Sarkozy, Merkel vow swift action on eurozone debt
German Chancellor Angela Merkel and French President Nicolas Sarkozy vowed Sunday a response to the eurozone debt crisis within weeks, insisting they were united on plans to shore up Europe's banks.
Without announcing concrete details, Sarkozy promised, after talks with Merkel in Berlin, "lasting, global and quick responses" before the months-end, amid rampant fears of a crippling credit crunch.
Europe must "arrive at the G20 united and with the problems resolved", he said, referring to a November 3 and 4 meet of the world's richest and leading emerging countries in the French Riviera resort of Cannes.
Closely watched by markets, the United States and European partners, the summit comes amid evidence that some European banks are creaking under the strain of the mounting debt crisis which has pushed Greece to the brink of bankruptcy.
The talks, which lasted over an hour and were to be followed by a working dinner, had been expected to focus on how best to recapitalise banks overexposed to risky sovereign debt.
Leaders want to prevent any new, bigger reduction of Greece's debt triggering a banking crisis reminiscent of 2008 which set off a global recession.
Merkel said Sunday that Paris and Berlin agreed on the recapitalisation of banks, adding they were "decided on doing what is necessary to recapitalise (the) banks in order to assure the granting of credit to the economy".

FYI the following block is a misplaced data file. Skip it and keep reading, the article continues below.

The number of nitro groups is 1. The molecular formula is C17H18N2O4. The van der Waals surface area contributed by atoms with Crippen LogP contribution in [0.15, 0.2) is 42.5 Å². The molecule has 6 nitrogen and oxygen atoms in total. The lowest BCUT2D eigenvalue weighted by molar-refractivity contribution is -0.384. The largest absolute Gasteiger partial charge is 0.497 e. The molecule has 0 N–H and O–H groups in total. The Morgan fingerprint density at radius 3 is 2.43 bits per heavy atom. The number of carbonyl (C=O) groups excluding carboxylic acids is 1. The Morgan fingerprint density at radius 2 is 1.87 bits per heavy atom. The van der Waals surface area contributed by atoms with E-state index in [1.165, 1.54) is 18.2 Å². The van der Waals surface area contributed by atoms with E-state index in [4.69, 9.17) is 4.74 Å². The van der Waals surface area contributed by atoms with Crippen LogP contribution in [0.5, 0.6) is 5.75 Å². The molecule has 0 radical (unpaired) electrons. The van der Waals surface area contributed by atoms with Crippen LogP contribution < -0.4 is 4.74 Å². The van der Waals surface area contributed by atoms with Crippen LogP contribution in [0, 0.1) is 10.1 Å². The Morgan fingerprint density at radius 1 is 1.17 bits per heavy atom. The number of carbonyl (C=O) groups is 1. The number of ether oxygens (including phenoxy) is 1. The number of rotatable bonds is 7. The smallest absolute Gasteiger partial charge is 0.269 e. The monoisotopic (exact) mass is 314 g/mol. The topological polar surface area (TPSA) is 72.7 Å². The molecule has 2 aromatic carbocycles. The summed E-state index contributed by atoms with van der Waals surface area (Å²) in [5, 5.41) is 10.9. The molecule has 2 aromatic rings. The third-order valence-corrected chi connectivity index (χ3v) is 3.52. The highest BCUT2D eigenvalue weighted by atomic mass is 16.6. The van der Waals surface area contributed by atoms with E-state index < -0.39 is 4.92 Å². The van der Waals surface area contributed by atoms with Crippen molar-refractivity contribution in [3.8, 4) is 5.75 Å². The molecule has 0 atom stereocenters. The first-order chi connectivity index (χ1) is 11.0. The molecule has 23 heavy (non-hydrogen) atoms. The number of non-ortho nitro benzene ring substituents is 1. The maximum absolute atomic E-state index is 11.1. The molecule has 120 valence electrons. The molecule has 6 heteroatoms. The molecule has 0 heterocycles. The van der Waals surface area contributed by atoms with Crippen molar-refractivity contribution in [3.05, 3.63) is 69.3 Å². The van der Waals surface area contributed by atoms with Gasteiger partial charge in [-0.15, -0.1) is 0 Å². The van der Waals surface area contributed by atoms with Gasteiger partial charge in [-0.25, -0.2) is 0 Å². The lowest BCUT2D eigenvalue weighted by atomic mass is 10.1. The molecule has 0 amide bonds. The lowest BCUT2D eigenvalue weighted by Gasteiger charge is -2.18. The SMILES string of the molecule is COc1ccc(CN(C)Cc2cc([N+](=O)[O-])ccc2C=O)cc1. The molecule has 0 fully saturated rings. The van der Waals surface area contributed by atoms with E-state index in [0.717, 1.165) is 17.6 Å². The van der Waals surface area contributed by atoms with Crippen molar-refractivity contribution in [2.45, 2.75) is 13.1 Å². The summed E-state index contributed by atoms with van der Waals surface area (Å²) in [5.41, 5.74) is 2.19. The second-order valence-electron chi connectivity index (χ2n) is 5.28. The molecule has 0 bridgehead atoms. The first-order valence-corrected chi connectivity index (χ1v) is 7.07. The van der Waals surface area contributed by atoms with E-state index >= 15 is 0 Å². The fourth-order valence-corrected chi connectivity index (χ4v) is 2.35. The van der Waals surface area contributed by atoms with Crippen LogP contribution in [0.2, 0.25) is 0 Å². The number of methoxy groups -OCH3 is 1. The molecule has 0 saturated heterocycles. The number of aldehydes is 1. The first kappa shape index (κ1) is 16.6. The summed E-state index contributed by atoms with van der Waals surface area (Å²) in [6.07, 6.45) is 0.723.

Following reports that France and Germany, Europe's two biggest economies, were at odds over how to proceed on the recapitalisation plans, Sarkozy added that "agreement was complete".
"An economy is not prosperous without stable and reliable banks," he said.
For her part, Merkel vowed the two countries' banks would be treated "according to the same criteria".
Berlin and Paris had reportedly differed over how to go about recapitalising Europe's banks, which the IMF thinks will need between 100 and 200 billion euros ($135 billion and $270 billion) to cover potential losses.
Sarkozy also said that Paris and Berlin would propose "important changes" to European treaties, adding he favoured greater integration of the eurozone.
Merkel said the "goal is to have closer and more binding cooperation of eurozone countries" to avoid overspending.
Turning to the eurozone's 440-billion-euro European Financial Stability Facility, the two leaders also spoke of the need to reinforce the bailout fund for debt-mired countries.
Merkel welcomed the approval of the bolstered fund, agreed in July, by nearly all 17 eurozone member states. Hold-out Slovakia is still struggling with internal coalition politics over their approval.
France and Germany have identified proposals for bolstering the EFSF's powers, Sarkozy said. Press reports say Paris wants the fund to have a banking licence allowing it to rely on the European Central Bank.
US President Barack Obama has warned that the European woes, with their potential to touch off a credit freeze, pose a threat to the global economy and has called on European leaders to act fast to stem it.
Troubled Franco-Belgian bank Dexia has already brought Belgium into the line of fire with a warning by credit ratings agency Moody's, while Fitch has downgraded Italy's and Spain's credit ratings.
France, Belgium and Luxembourg announced Sunday that they had reached a deal to dismantle Dexia, the first victim of the eurozone debt crisis.
© 2011 AFP